THE biggest change in policing for 50 years is just days away. In the first of a two-part special, Evening Post crime reporter JASON EVANS looks at the new police commissioners.
ON Thursday the public will be going to the polls to choose police and crime commissioners, powerful — and controversial — new jobs.
Each force in Wales and England, except in London, will have an elected commissioner who will come with the power to control police budgets, hire and fire chief constables, and decide local policing priorities.
Their introduction is the most radical change in policing for generations.
The UK Government says the commissioners will make police forces more accountable to the communities they serve and will give the public a powerful say in what the police do — but opponents say they will lead to the politicisation of policing.
James Gravelle, from the Centre for Police Sciences at University of Glamorgan, said the introduction of commissioners was a major change.
"Commissioners have been described as the biggest change in five decades," he said.
"They are a major change in system of oversight and accountability — the idea is to have a single, visible, person rather than the existing police authorities.
"Commissioners will also have wider responsibilities for crime reduction, strategy and budgets, and will be able to move money around and commission services.
"The fact is nobody knows how this will work — there will be success stories but I am sure there will be problems along the way too."
The functions of the future commissioners are currently carried out by police authorities which are made up of 19 members — a mix of councillors from the local authorities covered by the forces, and independent representatives.
But all that will change after November 15.
The battle for the South Wales Police commissioner job is a four-way fight between Labour and the Tories and two independent candidates, while voters in the Dyfed-Powys Police area have a straight choice of Labour or Conservative.
Neither Plaid nor the Lib Dems are standing. Some people have questioned whether one directly-elected commissioner can represent an entire force area, especially ones with big and diverse populations like South Wales Police, or those that cover large areas like Dyfed- Powys, which is geographically the biggest force in Wales and England.
However, Tory Home Secretary Theresa May has said they will help to "transfer power back to the people".
Candidates have been allowed to spend no more than a fixed sum on their campaign — in South Wales Police area it is £174,179 and in Dyfed-Powys it is £72,622 — but there has been no free mailshot to every home like candidates get during General Elections, leading many to claim the process is stacked in favour of party political candidates and against independents.
Once in office, the commissioners will have a wide range of responsibilities from drawing-up local policing priorities and an annual plan, through to setting the police budget and council tax precept, scrutinising the performance of the force and handling complaints against the chief constable, commissioning victim support services, and giving grants to community groups.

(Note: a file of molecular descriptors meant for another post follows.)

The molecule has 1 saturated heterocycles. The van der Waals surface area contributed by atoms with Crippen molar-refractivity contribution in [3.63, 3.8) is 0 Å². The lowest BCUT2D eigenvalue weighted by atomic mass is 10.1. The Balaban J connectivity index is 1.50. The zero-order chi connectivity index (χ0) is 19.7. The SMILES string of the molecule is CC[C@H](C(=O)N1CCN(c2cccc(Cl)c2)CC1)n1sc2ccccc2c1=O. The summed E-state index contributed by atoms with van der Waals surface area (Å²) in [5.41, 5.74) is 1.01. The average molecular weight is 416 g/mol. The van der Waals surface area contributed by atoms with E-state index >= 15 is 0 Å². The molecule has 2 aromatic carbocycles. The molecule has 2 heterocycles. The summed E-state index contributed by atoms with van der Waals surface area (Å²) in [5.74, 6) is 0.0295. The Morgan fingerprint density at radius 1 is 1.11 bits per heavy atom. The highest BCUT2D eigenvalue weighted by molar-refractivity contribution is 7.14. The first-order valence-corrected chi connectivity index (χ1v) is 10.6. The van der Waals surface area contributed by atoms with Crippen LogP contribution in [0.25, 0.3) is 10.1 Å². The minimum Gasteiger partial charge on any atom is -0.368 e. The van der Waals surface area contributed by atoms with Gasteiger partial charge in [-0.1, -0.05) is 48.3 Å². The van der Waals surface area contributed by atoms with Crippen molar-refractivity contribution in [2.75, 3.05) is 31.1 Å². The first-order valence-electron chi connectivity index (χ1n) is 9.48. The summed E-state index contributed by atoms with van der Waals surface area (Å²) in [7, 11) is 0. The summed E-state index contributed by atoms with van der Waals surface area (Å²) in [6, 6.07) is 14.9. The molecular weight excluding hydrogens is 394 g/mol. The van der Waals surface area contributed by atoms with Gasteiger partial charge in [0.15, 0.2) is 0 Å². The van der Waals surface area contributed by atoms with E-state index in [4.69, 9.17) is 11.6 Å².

He or she will also have the power to hire and fire the chief constable.
However, the Home Secretary has insisted commissioners will not interfere with the operational independence of chief constables.
The post of commissioner comes with a decent wage too — the South Wales commissioner will earn £80,000 a year, while the Dyfed-Powys job comes with a £65,000 salary.
The work of each commissioner will be scrutinised by a police and crime panel, made up of councillors and independent members, which will publish reports on his or her performance.
How the vote works...
THE election for police and crime commissioner will be run using the Supplementary Vote (SV) system — but it will operate differently for South Wales Police and Dyfed-Powys Police.
In the South Wales force area the ballot papers will contain the names of the four candidates standing, and alongside them two columns.
Voters choose their preferred candidate by putting an X in the “first choice column”, and can select a second favourite by putting an X in the “second choice column”.
However, voters do not have to chose a second favourite if they do not want to, and can just pick a first choice.
If a voter picks the same person and their first and second choices, only the first choices will count.
If no candidate gets more than 50 per cent of first choice votes, all but the two leading candidates are eliminated and their second choices will be redistributed to the surviving two to decide the winner.
Ballot papers in Dyfed-Powys will only have one column, and people will only be able to mark one “X” for their preferred candidate — because there are only two candidates there is no second choice option.
The votes will be counted on a local authority basis on Friday morning, then the figures will be collated centrally and announced on a force-wide basis.
The results are expected after lunch.